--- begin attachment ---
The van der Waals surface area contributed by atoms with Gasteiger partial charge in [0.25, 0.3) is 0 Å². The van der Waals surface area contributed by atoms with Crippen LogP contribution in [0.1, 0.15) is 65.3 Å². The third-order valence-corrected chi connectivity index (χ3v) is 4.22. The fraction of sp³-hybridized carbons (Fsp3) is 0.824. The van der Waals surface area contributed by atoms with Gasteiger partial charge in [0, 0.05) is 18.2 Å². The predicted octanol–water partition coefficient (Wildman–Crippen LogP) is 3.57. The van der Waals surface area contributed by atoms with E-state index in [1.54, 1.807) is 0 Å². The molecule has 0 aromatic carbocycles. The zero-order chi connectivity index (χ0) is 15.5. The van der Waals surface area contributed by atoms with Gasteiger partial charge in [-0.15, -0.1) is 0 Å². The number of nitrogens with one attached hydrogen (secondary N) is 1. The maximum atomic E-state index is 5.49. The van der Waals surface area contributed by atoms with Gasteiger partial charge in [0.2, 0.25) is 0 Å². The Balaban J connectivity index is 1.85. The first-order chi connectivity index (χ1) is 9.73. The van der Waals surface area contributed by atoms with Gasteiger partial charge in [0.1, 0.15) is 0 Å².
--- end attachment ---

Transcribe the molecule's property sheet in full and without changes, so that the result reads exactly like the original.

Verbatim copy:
The van der Waals surface area contributed by atoms with Gasteiger partial charge in [0.25, 0.3) is 0 Å². The van der Waals surface area contributed by atoms with Crippen LogP contribution in [0.1, 0.15) is 65.3 Å². The third-order valence-corrected chi connectivity index (χ3v) is 4.22. The fraction of sp³-hybridized carbons (Fsp3) is 0.824. The van der Waals surface area contributed by atoms with Gasteiger partial charge in [0, 0.05) is 18.2 Å². The predicted octanol–water partition coefficient (Wildman–Crippen LogP) is 3.57. The van der Waals surface area contributed by atoms with E-state index in [1.54, 1.807) is 0 Å². The molecule has 0 aromatic carbocycles. The zero-order chi connectivity index (χ0) is 15.5. The van der Waals surface area contributed by atoms with Gasteiger partial charge in [-0.15, -0.1) is 0 Å². The number of nitrogens with one attached hydrogen (secondary N) is 1. The maximum atomic E-state index is 5.49. The van der Waals surface area contributed by atoms with Gasteiger partial charge in [0.2, 0.25) is 0 Å². The Balaban J connectivity index is 1.85. The first-order chi connectivity index (χ1) is 9.73. The van der Waals surface area contributed by atoms with Gasteiger partial charge in [0.1, 0.15) is 0 Å².